Seller Closing Costs: What to Expect When Selling a House
As we write this, real estate is experiencing a strong seller’s market. Not only is it easy to find a buyer in almost every part of the country, but bidding wars are also common. But before sellers get too excited about their profits, they need to remember that they won’t simply walk away with the sale price minus the balance left to pay on their mortgage. They must also consider seller closing costs.
Buyers and sellers share the responsibilities for closing costs, but not equally. Sellers take on the bulk of the expenses. First-time sellers and those who have not sold a house in several years will benefit from a review of what is included in seller closing costs.
Closing Costs Not Covered by the Seller
Seller closing costs add up to an average of 8% to 10% of the sale price of a home. They do not, however, need to come to the meeting prepared to pay for them. Instead the amount is deducted from the proceeds of the sale.
Some costs are covered by the buyers, and those typically total about 2% to 5% of the sale price of the home. The expenses owed by buyers are mostly related to securing the mortgage. They are responsible for having the house appraised and inspected. As part of shopping for a lender, they will need to pay for mortgage application fees and credit report fees. These are sometimes lumped together as “lender’s administrative fees” along with other incidental fees for bank processing, recording, and notary services. Title insurance to protect the lender from legal issues with clearing the title, along with property taxes and mortgage insurance (two month’s worth of each are sometimes required) are payable at the closing meeting.
Fees to administer the escrow account are split equally between the buyer and seller. This is a third-party account set up to safely hold the money while the transfer of the property from one owner to another is in progress.
Adding Up Seller Closing Costs
Buyer and seller closing costs vary from state to state. They are also negotiable between the parties. Buyers’ and sellers’ willingness to negotiate can depend on if it is a buyer’s or seller’s market or simply how eager one or the other is to complete the deal.
For example, in a buyer’s market when homes for sale are plentiful and buyers are hard to find, a seller might “sweeten the deal” by offering to pay some of the buyer’s closing costs. Likewise, in a seller’s market, a buyer might take on some of the seller’s expenses as an extra incentive to choose their offer over others. Any such agreements should be put in writing and paid at the closing meeting.
In the absence of any negotiations about who will pay what, these are the items that normally make up seller closing costs:
Real estate agents’ commissions. Commissions account for the difference in closing costs for buyers vs. sellers. The seller pays their own agent’s fees but also those of the buyer’s agent. These average about 3% of the house’s sales price to each agent, totalling about 6%.
Escrow fees. Administrative and office expenses for the escrow account are the only closing costs that are shared equally by the buyer and seller. This might be collected as a flat fee or a percentage of the sales price—usually about 1%.
Transfer tax or title fees. This is an administrative fee charged in some states to pass the title from one owner to the other. Missouri does not require a real estate transfer tax or fee. Illinois, on the other hand, charges a tax with varying rates for different parts of the state. Our Select Properties agents serve the Metro East region in the southwestern part of the state where the transfer tax rate is 0.10% of the final selling price.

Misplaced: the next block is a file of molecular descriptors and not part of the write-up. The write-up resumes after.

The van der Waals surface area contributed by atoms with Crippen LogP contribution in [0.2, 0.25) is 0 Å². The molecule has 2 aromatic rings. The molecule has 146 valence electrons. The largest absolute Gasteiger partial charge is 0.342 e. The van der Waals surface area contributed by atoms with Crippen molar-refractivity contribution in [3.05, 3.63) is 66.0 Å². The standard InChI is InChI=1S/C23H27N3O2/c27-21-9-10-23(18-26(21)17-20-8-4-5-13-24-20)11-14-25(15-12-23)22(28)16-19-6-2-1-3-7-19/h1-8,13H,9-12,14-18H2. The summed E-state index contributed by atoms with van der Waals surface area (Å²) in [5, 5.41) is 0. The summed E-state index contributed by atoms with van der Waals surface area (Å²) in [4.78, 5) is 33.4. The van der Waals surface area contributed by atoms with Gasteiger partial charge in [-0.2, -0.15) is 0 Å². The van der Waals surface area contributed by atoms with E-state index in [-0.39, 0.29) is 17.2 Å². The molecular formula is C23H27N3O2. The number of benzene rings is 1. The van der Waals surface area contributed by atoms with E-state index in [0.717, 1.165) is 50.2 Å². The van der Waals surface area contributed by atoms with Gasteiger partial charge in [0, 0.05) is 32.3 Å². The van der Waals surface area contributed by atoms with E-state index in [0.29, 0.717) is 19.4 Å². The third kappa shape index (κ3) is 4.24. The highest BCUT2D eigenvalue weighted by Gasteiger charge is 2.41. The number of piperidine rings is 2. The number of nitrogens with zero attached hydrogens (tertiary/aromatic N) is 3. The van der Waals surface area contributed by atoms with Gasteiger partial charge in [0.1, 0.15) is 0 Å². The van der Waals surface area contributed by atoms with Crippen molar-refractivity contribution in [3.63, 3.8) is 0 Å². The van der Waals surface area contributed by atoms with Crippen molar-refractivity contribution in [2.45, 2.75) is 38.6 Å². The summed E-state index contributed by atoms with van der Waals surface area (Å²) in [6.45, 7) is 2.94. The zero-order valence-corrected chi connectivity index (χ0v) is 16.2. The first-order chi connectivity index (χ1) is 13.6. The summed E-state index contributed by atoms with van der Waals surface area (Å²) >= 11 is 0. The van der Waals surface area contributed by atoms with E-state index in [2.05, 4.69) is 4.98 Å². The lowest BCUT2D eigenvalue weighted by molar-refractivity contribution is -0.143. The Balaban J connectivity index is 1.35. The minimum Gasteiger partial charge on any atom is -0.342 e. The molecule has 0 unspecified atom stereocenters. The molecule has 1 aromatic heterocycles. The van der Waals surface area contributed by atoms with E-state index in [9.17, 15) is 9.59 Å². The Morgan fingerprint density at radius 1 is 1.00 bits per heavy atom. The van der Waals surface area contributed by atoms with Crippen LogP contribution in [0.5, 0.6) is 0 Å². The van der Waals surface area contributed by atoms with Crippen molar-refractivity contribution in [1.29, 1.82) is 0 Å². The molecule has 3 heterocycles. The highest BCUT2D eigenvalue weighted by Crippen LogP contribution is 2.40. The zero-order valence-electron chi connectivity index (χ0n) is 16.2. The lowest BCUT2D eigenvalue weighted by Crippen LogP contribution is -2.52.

Buyer’s title insurance. The buyer pays insurance to protect their lender in case there are disputes about the title. The seller pays insurance to protect the buyer’s interest. This is a single payment rather than an ongoing insurance premium as the name might suggest.
Penalty for prepayment. Some mortgages contain clauses that charge a fee to pay the loan off early. The fee is added to the amount of the mortgage payoff and both are due at closing.
Prorated property taxes. The seller needs to pay taxes for each day they live in the house. This means their payment at closing will depend on the timing of the sale and when they made their most recent tax payment. For example, if the seller owns the house for exactly one one month after their last tax bill, and that payment covered the previous six months, they will owe one-sixth of that amount as prorated property tax.
Homeowners Association Fees. If the house is part of a Homeowners Association, the seller pays prorated dues just like prorated property taxes for each day they occupied the home. In addition, they may have to pay a transfer fee. These are sometimes charged by HOAs, switching membership with each change of homeownership.
Preparing for Seller Closing Costs and Other Expenses
Unless a homeowner plans to sell a house as-is, there are expenses besides closing costs to consider too. Getting the best offer involves some prep work to get the house ready to go on the market and finding the best real estate agent.
While sellers might be tempted to save some closing costs by not hiring a seller’s agent, it can make a stressful situation even worse. An experienced agent like the ones at Berkshire Hathaway HomeServices Select Properties will help find qualified buyers and assist with all of the complicated contracts and documentation.
Seller closing costs add up to a significant amount: 10% of a $200,000 home amounts to $20,000 out of the seller’s profits. This is another reason why finding a real estate agent is important. Agents will help determine a reasonable asking price for the house that maximizes the seller’s profit. This will ultimately make the seller closing costs much easier to swallow.
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